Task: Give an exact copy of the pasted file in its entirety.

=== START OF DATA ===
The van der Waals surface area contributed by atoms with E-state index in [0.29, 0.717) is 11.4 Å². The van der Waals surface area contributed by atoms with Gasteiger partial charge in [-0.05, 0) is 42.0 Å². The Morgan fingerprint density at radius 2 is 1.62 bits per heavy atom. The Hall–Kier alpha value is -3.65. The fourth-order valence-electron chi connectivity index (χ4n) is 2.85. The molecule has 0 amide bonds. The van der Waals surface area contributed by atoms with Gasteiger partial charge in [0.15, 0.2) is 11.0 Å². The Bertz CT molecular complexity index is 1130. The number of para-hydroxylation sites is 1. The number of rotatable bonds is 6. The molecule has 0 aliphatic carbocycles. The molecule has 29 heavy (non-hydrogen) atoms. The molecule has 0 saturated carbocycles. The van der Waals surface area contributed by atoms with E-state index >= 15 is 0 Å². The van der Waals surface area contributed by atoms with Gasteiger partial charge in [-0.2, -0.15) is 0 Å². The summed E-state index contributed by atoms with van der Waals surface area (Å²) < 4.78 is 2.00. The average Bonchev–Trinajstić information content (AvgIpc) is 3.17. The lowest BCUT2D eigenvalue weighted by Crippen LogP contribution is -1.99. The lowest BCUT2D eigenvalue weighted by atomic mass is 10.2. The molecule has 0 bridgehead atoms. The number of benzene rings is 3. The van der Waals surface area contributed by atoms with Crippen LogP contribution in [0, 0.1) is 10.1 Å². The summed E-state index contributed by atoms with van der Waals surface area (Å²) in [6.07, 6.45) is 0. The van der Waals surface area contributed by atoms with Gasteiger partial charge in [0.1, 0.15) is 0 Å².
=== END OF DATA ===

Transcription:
The van der Waals surface area contributed by atoms with E-state index in [0.29, 0.717) is 11.4 Å². The van der Waals surface area contributed by atoms with Gasteiger partial charge in [-0.05, 0) is 42.0 Å². The Morgan fingerprint density at radius 2 is 1.62 bits per heavy atom. The Hall–Kier alpha value is -3.65. The fourth-order valence-electron chi connectivity index (χ4n) is 2.85. The molecule has 0 amide bonds. The van der Waals surface area contributed by atoms with Gasteiger partial charge in [0.15, 0.2) is 11.0 Å². The Bertz CT molecular complexity index is 1130. The number of para-hydroxylation sites is 1. The number of rotatable bonds is 6. The molecule has 0 aliphatic carbocycles. The molecule has 29 heavy (non-hydrogen) atoms. The molecule has 0 saturated carbocycles. The van der Waals surface area contributed by atoms with E-state index >= 15 is 0 Å². The van der Waals surface area contributed by atoms with Gasteiger partial charge in [-0.2, -0.15) is 0 Å². The summed E-state index contributed by atoms with van der Waals surface area (Å²) < 4.78 is 2.00. The average Bonchev–Trinajstić information content (AvgIpc) is 3.17. The lowest BCUT2D eigenvalue weighted by Crippen LogP contribution is -1.99. The lowest BCUT2D eigenvalue weighted by atomic mass is 10.2. The molecule has 0 bridgehead atoms. The number of benzene rings is 3. The van der Waals surface area contributed by atoms with Crippen LogP contribution in [0, 0.1) is 10.1 Å². The summed E-state index contributed by atoms with van der Waals surface area (Å²) in [6.07, 6.45) is 0. The van der Waals surface area contributed by atoms with Gasteiger partial charge in [0.1, 0.15) is 0 Å².